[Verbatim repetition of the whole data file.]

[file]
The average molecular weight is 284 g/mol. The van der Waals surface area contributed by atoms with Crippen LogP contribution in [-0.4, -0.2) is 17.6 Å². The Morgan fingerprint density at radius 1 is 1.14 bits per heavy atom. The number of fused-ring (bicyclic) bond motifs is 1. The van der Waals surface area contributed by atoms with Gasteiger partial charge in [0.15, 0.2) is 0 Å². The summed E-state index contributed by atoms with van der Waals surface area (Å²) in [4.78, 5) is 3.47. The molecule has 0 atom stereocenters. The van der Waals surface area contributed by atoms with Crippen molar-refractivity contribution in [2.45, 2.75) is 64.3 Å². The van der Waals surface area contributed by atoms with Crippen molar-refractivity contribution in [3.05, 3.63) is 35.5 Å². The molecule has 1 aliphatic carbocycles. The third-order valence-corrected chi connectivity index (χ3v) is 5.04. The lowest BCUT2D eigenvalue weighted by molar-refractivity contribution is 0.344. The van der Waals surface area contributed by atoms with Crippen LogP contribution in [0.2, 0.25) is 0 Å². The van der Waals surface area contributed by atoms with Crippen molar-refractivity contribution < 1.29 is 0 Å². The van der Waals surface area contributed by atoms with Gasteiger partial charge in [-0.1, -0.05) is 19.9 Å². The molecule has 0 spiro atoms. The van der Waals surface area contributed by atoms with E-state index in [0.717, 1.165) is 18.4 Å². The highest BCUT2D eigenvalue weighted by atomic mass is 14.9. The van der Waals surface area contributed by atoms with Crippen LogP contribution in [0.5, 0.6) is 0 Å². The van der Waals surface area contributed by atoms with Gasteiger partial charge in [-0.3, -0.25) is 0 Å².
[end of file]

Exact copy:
The average molecular weight is 284 g/mol. The van der Waals surface area contributed by atoms with Crippen LogP contribution in [-0.4, -0.2) is 17.6 Å². The Morgan fingerprint density at radius 1 is 1.14 bits per heavy atom. The number of fused-ring (bicyclic) bond motifs is 1. The van der Waals surface area contributed by atoms with Gasteiger partial charge in [0.15, 0.2) is 0 Å². The summed E-state index contributed by atoms with van der Waals surface area (Å²) in [4.78, 5) is 3.47. The molecule has 0 atom stereocenters. The van der Waals surface area contributed by atoms with Crippen molar-refractivity contribution in [2.45, 2.75) is 64.3 Å². The van der Waals surface area contributed by atoms with Crippen molar-refractivity contribution in [3.05, 3.63) is 35.5 Å². The molecule has 1 aliphatic carbocycles. The third-order valence-corrected chi connectivity index (χ3v) is 5.04. The lowest BCUT2D eigenvalue weighted by molar-refractivity contribution is 0.344. The van der Waals surface area contributed by atoms with Crippen LogP contribution in [0.2, 0.25) is 0 Å². The van der Waals surface area contributed by atoms with Crippen molar-refractivity contribution < 1.29 is 0 Å². The van der Waals surface area contributed by atoms with Gasteiger partial charge in [-0.1, -0.05) is 19.9 Å². The molecule has 0 spiro atoms. The van der Waals surface area contributed by atoms with E-state index in [0.717, 1.165) is 18.4 Å². The highest BCUT2D eigenvalue weighted by atomic mass is 14.9. The van der Waals surface area contributed by atoms with Crippen LogP contribution in [0.5, 0.6) is 0 Å². The van der Waals surface area contributed by atoms with Gasteiger partial charge in [-0.3, -0.25) is 0 Å².